Meanwhile, Secretary-General Ban Ki-moon renewed his appeal last week for unfettered access to Syria for a separate United Nations team focused specifically on probing the alleged use of chemical weapons during the conflict.

That fact-finding team, headed by Swedish scientist Åke Sellström, was launched in late March following a formal request from the Syrian Government. However, it has been on stand-by for a month, pending authorized access from Syrian authorities. Mr. Sellström, according to the Secretary-General’s Spokesman, continues consultations with all the parties, including all concerned Governments, to pursue his investigation.

More than 70,000 people, mostly civilians, have been killed, and some 3 million displaced since the uprising against President Bashar al-Assad began in March 2011.

Reuters: U.N. distances self from report Syrian rebels used nerve gas

GENEVA – U.N. war crimes investigators have reached no conclusions on whether any side in the Syrian war has used chemical weapons, the inquiry commission said on Monday, playing down a suggestion from one of the team that rebel forces had done so.

Investigator Carla Del Ponte caught U.N. officials by surprise on Sunday when she said the commission had gathered testimony from casualties and medical staff indicating that rebel forces had used the banned nerve agent sarin.

“The independent international Commission of Inquiry on the Syrian Arab Republic wishes to clarify that it has not reached conclusive findings as to the use of chemical weapons in Syria by any parties to the conflict,” it said in a statement.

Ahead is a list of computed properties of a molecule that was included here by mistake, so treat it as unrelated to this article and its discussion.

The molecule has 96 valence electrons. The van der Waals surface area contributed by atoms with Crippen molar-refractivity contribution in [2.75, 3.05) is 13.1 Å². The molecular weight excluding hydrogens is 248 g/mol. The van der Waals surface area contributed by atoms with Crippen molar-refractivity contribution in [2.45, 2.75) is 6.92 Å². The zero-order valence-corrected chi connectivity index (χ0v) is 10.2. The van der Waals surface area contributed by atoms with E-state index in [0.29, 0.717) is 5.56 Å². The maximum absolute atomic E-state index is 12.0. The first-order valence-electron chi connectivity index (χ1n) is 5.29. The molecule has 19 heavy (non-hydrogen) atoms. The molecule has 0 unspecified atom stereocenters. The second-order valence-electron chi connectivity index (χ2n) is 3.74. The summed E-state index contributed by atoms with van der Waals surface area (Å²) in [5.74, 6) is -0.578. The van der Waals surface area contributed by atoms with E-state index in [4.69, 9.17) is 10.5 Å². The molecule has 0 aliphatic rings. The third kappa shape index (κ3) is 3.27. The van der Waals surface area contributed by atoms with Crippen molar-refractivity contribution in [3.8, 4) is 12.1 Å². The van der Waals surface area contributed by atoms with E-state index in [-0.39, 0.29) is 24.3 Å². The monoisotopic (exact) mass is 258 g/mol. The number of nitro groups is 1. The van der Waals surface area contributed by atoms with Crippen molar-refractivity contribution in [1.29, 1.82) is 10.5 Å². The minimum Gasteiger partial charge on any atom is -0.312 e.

President Bashar al-Assad’s government and the rebels whom his forces have been fighting for more than two years accuse each another of carrying out three chemical weapon attacks in March and December, in Aleppo, Damascus and Homs.

U.S. President Barack Obama has warned any confirmed use of chemical weapons by Assad would cross a “red line” and British Prime Minister David Cameron said late last month there was limited but growing evidence the banned arms had been used.

Bolstering that evidence, a diplomatic source told Reuters on Monday soil samples from Syriahave tested positive at Britain’s Porton Down military facility for sarin – though it was not clear where the samples came from.

A Syrian medic working near the Turkish border said his patients also showed signs of exposure to the gas – but only a diluted form, possibly released to scare but not kill them.

U.N. investigator Del Ponte, a former Swiss attorney general who served as prosecutor of the International Criminal Tribunal for the former Yugoslavia, gave no details as to when or where sarin may have been used. She was speaking in an interview with Swiss-Italian television.

In comments posted in English on Monday, she repeated the assertion, saying that witness testimony made it appear that some chemical weapons had been used.

“What appears to our investigation is that it was used by the opponents, by the rebels,” she said. “We have no indication at all that the Syrian government has used chemical weapons.”

“THE AIM IS TO TERRORISE”

The Geneva-based inquiry into war crimes and other human rights violations led by Brazilian expert Paulo Pinheiro is separate from an investigation of the alleged use of chemical weapons instigated by U.N. Secretary-General Ban Ki-moon.

Medecins Sans Frontieres (Doctors Without Borders), a medical charity that runs four hospitals in rebel-held areas of Syria, including Aleppo, has not come across patients suffering from the use of chemical weapons, spokeswoman Emma Amado said.